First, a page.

Kolkata: In June this year, the National Green Tribunal (NGT) directed the West Bengal government to immediately close down all hotels, camping sites, homestays,
lodges and restaurants within the Buxa Tiger Reserve, currently in Alipurduar district and earlier in undivided Jalpaiguri district in the northern part of the state. The NGT order gave hope to environmentalists that this is the first positive move for freeing the jungles not only in Buxa but the entire north Bengal of human encroachments.
However, almost three months have passed since the NGT order, and the activists allege that the judgement has not been honoured in its true spirit and tourism activities within the core area are still being carried out albeit in a reduced manner. They also allege negligence on the part of the state government in putting in place a proper displacement and
rehabilitation policy for the tribal population in the villages within the core areas.
Speaking to IANS, environmental rights activist Dr Raja Raut said that although after the NGT order the state government has
taken some steps to limit tourism within the Buxa Tiger Reserve, the order has not been implemented in its true spirit.
"Although night stays within the reserve forest area have been banned after the NGT order, some lodges with dining arrangements are still operating during the day till sunset. And with these arrangements continuing, the tourists flock, play music, litter food and food packets which continue to affect the natural ambience of the forest. We along with other environment activists had intimated the state forest department several times and what we got are just assurances. I understand that the state government is promoting tourism and homestay culture in north Bengal. But it cannot be at the cost of the natural ambience of the jungle," Raut said.
Besides the Royal Bengal tiger the fauna of Buxa Tiger Reserve, a part of which is also in neighbouring Bhutan, includes elephants, leopards, giant squirrels, chital deer, wild boar and
Raut said the continued existence of around 100 small forest villages within the core forest areas scattered over the three districts in north Bengal, namely Jalpaiguri, Alipurduar and Darjeeling is yet another hurdle in making the core forest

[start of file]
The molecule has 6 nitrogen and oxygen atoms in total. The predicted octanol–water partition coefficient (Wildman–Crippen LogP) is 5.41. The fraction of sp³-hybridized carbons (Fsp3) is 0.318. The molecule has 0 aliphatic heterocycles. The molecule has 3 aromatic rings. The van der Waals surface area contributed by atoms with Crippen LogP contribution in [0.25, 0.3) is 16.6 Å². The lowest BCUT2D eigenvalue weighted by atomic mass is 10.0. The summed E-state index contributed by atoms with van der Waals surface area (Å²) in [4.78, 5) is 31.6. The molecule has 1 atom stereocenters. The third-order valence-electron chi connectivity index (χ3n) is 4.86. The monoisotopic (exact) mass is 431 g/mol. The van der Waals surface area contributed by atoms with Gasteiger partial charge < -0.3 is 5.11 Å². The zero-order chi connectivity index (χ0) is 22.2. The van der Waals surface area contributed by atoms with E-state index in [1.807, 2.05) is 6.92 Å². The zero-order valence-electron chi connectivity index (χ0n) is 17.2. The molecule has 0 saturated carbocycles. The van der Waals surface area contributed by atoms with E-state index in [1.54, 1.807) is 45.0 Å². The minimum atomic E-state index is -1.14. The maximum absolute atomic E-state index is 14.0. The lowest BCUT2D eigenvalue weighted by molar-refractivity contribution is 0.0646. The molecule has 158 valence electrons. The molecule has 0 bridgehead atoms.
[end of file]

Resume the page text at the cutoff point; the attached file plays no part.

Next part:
areas totally free of human encroachment. "These are extremely small forest villages housing hardly 1,000 to 1,200 families. I do not think that rehabilitation of these families is a difficult task. But I think some political interference poses hurdles in that rehabilitation process," Raut said.
According to forest minister Jyotipriyo Mullick, the state government is keen on rehabilitating the population in the forest villages and talks are going on in this regard.
However, there is a technical hitch since these forest villagers mostly do not have land rights and it is often difficult for the state government to offer rehabilitation packages under the existing legal framework.
Mullick added that the state government has urged the Union government to share the compensation burden. "We expect the rehabilitation package to be finalised soon," he said.
On the issue of the continuing day time operations of some homestays, he said that he will ask his officials to look into the matter.
However, a senior state forest official, on condition of anonymity said that ensuring a 100 per cent closure of all tourism-related commercial operations in the forest areas like
homestays and restaurants is not an easy task. "As it is, entry
restrictions in the core area have left the local villagers fuming since that was an important source of income. The people have invested in setting up homestays after the state
government encouraged that. Now the overnight closing down of all operations will antagonize them," the official said.
He said that unless the state government arranges for alternative sources of income for these villagers besides
giving them a one-time compensation, displacing them from the core areas will be an uphill task.